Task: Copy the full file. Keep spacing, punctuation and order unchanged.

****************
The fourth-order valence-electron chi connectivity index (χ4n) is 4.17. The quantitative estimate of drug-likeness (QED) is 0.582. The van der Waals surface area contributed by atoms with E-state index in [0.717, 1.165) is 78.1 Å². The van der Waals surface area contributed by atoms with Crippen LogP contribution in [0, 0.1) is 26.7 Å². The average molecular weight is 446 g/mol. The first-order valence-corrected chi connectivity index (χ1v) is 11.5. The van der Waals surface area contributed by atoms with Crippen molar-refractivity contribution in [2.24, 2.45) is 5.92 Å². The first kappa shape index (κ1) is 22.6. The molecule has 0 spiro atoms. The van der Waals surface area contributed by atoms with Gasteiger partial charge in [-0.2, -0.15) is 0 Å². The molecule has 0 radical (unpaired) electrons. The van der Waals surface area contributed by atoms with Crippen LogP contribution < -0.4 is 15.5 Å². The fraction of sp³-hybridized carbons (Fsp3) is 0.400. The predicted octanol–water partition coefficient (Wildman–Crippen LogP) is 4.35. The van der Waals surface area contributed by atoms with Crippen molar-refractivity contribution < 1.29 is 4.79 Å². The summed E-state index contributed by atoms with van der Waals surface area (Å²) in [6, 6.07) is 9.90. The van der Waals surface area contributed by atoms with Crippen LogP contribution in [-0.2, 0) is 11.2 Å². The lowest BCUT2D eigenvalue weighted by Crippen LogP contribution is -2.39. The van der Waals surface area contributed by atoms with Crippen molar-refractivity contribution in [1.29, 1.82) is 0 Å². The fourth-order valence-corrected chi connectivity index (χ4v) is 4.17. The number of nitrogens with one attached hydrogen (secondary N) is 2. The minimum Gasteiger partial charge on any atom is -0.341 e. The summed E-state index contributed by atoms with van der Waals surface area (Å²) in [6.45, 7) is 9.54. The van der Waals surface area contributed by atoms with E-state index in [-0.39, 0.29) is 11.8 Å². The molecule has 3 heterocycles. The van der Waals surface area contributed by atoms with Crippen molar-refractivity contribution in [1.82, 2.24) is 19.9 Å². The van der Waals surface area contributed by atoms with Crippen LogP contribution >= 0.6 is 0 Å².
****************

The fourth-order valence-electron chi connectivity index (χ4n) is 4.17. The quantitative estimate of drug-likeness (QED) is 0.582. The van der Waals surface area contributed by atoms with E-state index in [0.717, 1.165) is 78.1 Å². The van der Waals surface area contributed by atoms with Crippen LogP contribution in [0, 0.1) is 26.7 Å². The average molecular weight is 446 g/mol. The first-order valence-corrected chi connectivity index (χ1v) is 11.5. The van der Waals surface area contributed by atoms with Crippen molar-refractivity contribution in [2.24, 2.45) is 5.92 Å². The first kappa shape index (κ1) is 22.6. The molecule has 0 spiro atoms. The van der Waals surface area contributed by atoms with Gasteiger partial charge in [-0.2, -0.15) is 0 Å². The molecule has 0 radical (unpaired) electrons. The van der Waals surface area contributed by atoms with Crippen LogP contribution < -0.4 is 15.5 Å². The fraction of sp³-hybridized carbons (Fsp3) is 0.400. The predicted octanol–water partition coefficient (Wildman–Crippen LogP) is 4.35. The van der Waals surface area contributed by atoms with Crippen molar-refractivity contribution < 1.29 is 4.79 Å². The summed E-state index contributed by atoms with van der Waals surface area (Å²) in [6, 6.07) is 9.90. The van der Waals surface area contributed by atoms with Crippen LogP contribution in [-0.2, 0) is 11.2 Å². The lowest BCUT2D eigenvalue weighted by Crippen LogP contribution is -2.39. The van der Waals surface area contributed by atoms with Crippen molar-refractivity contribution in [1.29, 1.82) is 0 Å². The fourth-order valence-corrected chi connectivity index (χ4v) is 4.17. The number of nitrogens with one attached hydrogen (secondary N) is 2. The minimum Gasteiger partial charge on any atom is -0.341 e. The summed E-state index contributed by atoms with van der Waals surface area (Å²) in [6.45, 7) is 9.54. The van der Waals surface area contributed by atoms with E-state index in [-0.39, 0.29) is 11.8 Å². The molecule has 3 heterocycles. The van der Waals surface area contributed by atoms with Crippen molar-refractivity contribution in [1.82, 2.24) is 19.9 Å². The van der Waals surface area contributed by atoms with Crippen LogP contribution >= 0.6 is 0 Å².